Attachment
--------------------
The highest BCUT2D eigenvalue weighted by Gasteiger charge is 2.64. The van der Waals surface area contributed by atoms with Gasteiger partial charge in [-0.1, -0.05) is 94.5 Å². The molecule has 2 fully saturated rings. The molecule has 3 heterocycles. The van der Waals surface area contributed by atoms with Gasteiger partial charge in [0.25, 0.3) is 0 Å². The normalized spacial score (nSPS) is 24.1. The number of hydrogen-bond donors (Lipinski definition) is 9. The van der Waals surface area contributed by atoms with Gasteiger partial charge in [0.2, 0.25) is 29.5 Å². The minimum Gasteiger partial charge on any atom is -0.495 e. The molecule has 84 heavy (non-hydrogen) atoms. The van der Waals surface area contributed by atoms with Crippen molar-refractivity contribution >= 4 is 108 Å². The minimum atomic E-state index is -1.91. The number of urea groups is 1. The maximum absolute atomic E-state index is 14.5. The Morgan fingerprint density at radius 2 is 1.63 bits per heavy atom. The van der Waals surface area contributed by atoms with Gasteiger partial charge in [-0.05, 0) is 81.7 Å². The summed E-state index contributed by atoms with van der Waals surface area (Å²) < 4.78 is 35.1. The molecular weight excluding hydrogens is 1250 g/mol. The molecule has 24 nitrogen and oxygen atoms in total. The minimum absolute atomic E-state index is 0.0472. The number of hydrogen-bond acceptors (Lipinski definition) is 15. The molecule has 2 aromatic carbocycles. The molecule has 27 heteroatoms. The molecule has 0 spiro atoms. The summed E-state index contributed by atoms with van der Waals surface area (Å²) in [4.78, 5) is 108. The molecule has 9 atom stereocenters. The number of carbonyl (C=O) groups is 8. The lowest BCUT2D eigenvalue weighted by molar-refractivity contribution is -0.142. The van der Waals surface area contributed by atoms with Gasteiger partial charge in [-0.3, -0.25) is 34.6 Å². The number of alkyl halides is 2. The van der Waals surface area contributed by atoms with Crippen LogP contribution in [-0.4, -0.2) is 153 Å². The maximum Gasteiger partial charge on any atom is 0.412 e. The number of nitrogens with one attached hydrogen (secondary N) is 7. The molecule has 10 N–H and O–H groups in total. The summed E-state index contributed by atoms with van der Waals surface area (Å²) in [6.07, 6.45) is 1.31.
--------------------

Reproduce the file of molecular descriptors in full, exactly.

The highest BCUT2D eigenvalue weighted by Gasteiger charge is 2.64. The van der Waals surface area contributed by atoms with Gasteiger partial charge in [-0.1, -0.05) is 94.5 Å². The molecule has 2 fully saturated rings. The molecule has 3 heterocycles. The van der Waals surface area contributed by atoms with Gasteiger partial charge in [0.25, 0.3) is 0 Å². The normalized spacial score (nSPS) is 24.1. The number of hydrogen-bond donors (Lipinski definition) is 9. The van der Waals surface area contributed by atoms with Gasteiger partial charge in [0.2, 0.25) is 29.5 Å². The minimum Gasteiger partial charge on any atom is -0.495 e. The molecule has 84 heavy (non-hydrogen) atoms. The van der Waals surface area contributed by atoms with Crippen molar-refractivity contribution >= 4 is 108 Å². The minimum atomic E-state index is -1.91. The number of urea groups is 1. The maximum absolute atomic E-state index is 14.5. The Morgan fingerprint density at radius 2 is 1.63 bits per heavy atom. The van der Waals surface area contributed by atoms with Gasteiger partial charge in [-0.05, 0) is 81.7 Å². The summed E-state index contributed by atoms with van der Waals surface area (Å²) < 4.78 is 35.1. The molecular weight excluding hydrogens is 1250 g/mol. The molecule has 24 nitrogen and oxygen atoms in total. The minimum absolute atomic E-state index is 0.0472. The number of hydrogen-bond acceptors (Lipinski definition) is 15. The molecule has 2 aromatic carbocycles. The molecule has 27 heteroatoms. The molecule has 0 spiro atoms. The summed E-state index contributed by atoms with van der Waals surface area (Å²) in [4.78, 5) is 108. The molecule has 9 atom stereocenters. The number of carbonyl (C=O) groups is 8. The lowest BCUT2D eigenvalue weighted by molar-refractivity contribution is -0.142. The van der Waals surface area contributed by atoms with Gasteiger partial charge in [-0.3, -0.25) is 34.6 Å². The number of alkyl halides is 2. The van der Waals surface area contributed by atoms with Crippen LogP contribution in [-0.4, -0.2) is 153 Å². The maximum Gasteiger partial charge on any atom is 0.412 e. The number of nitrogens with one attached hydrogen (secondary N) is 7. The molecule has 10 N–H and O–H groups in total. The summed E-state index contributed by atoms with van der Waals surface area (Å²) in [6.07, 6.45) is 1.31.